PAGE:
Obama’s South Asia policy: Pakistan will be the acid test

Washington, April 25 (Inditop) As President Barack Obama completes 100 days in office next week, experts have sat down to grade his foreign policy initiatives so far – and the report card is not too impressive, at least from the South Asian perspective.

The web edition of the renowned Foreign Policy journal asked some of the “best foreign-policy minds in Washington and beyond” to rate Obama’s performance so far.

The result? 11 As, 16 Bs, 7 Cs, and a D.

Stephen Sestanovich, a senior fellow for Russian and Eurasian studies at the Council on Foreign Relations, has given the president an A+ for “class participation”. At the other end of the specturm, Elliott Abrams, who served in the Reagan and George W. Bush administrations and is a senior fellow in Middle Eastern studies at the Council on Foreign Relations, has given him a D for “the abandonment of brave men and women throughout the world fighting for human rights and civil liberties”.

Peter Feaver, a professor of political science at Duke University who has given Obama “a respectable B-“, asks: “What about China? What about India? What about Japan? To get a good grade in this foreign policy class, there has to be a coherent strategy for Asia, and I don’t see it yet…”

He noted: “I don’t see the case for saying he has been a failure thus far. On the contrary, he has been better than many feared, at least on foreign policy…”

Feaver says Obama has largely continued the Bush policy on major issues. “I defy someone to identify how the Af-Pak decision was substantially different from the trajectory that the Bush team was on. It was sold with different rhetoric, but on policy, it was the same. Same policy, different letterhead.”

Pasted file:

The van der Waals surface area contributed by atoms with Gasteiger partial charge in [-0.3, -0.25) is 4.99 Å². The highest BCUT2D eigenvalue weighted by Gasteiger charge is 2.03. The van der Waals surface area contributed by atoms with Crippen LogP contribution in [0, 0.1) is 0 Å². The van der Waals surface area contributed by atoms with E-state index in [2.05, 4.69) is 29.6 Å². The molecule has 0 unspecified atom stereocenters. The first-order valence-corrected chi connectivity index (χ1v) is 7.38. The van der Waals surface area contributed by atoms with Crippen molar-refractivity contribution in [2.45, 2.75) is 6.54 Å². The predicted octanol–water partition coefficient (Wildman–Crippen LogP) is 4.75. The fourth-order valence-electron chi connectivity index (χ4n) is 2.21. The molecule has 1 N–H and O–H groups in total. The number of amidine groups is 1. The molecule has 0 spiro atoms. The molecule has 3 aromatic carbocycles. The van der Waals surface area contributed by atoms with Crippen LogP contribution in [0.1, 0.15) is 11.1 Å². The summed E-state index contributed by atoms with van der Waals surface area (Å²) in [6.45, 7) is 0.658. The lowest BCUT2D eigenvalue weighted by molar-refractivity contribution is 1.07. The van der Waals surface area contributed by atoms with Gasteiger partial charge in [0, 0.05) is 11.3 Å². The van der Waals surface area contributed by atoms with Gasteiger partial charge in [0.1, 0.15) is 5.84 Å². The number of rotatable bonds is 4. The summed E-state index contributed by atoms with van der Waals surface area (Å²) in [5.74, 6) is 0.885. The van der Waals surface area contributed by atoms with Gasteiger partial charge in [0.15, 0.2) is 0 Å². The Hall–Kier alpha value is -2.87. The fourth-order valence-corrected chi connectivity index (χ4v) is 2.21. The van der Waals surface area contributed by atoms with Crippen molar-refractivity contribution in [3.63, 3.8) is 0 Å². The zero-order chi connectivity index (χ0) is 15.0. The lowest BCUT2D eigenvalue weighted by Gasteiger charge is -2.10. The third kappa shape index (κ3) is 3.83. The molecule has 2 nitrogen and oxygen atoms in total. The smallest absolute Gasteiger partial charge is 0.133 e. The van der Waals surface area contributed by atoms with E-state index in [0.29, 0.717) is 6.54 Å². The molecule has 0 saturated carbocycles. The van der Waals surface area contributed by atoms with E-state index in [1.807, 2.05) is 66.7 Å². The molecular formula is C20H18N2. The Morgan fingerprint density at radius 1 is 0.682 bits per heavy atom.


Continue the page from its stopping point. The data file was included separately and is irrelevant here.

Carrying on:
Meghan O’Sullivan (B+), a deputy national security adviser in the Bush administration and now a senior fellow at the John F. Kennedy School of Government at Harvard University, comments: “Marks for Afghanistan and Pakistan are still good at a B, but somewhat weaker in part due to my concern that the president’s decision to make building the Afghan Security Forces – rather than population security – the centrepiece of the strategy is unlikely to produce meaningful results in the necessary timeframe.

“With this as the primary mission, the Afghan strategy for confronting an aggressive insurgency bears an uneasy resemblance to the failed US effort in Iraq 2005-06.

“The hardest piece of this challenge is Pakistan, where the administration will be hard pressed to change Pakistani behaviour with inducements and threats, absent a successful diplomatic effort between India and Pakistan to ease core Pakistani insecurities. The Obama administration may have just such an effort under way and, if so, is right to keep it quiet and behind the scenes.”

William Inboden (B-), senior vice president of the Legatum Institute, remarks that in Obama’s scheme of things, “traditional and emerging allies such as Japan, Australia and India are left wondering how much they still matter to the United States”.

Commenting at length on the “Af-Pak” initiative, Carnegie Endowment for International Peace visiting scholar David Rothkopf remains a “pessimist”.

“I would consider it a passing grade if we don’t end up with more troops there than we have right now and if the whole of Pakistan is not being run by fundamentalists. Losing more of Pakistan or Afghanistan to the Taliban, Al Qaeda or other extremists or having the two countries serve as a base for another attack on India or elsewhere would bring the overall grade down a lot.

“This is Obama’s war… Capture Osama, you get an automatic A here, though, more importantly, the president probably also gets an automatic reelection. Actually, achieve military success and shore up democracy and attitudes toward America in Pakistan and not only does Obama get an A but (special envoy) Richard Holbrooke gets a Nobel Prize and probably his own talk show or cabinet post, whichever he would prefer.”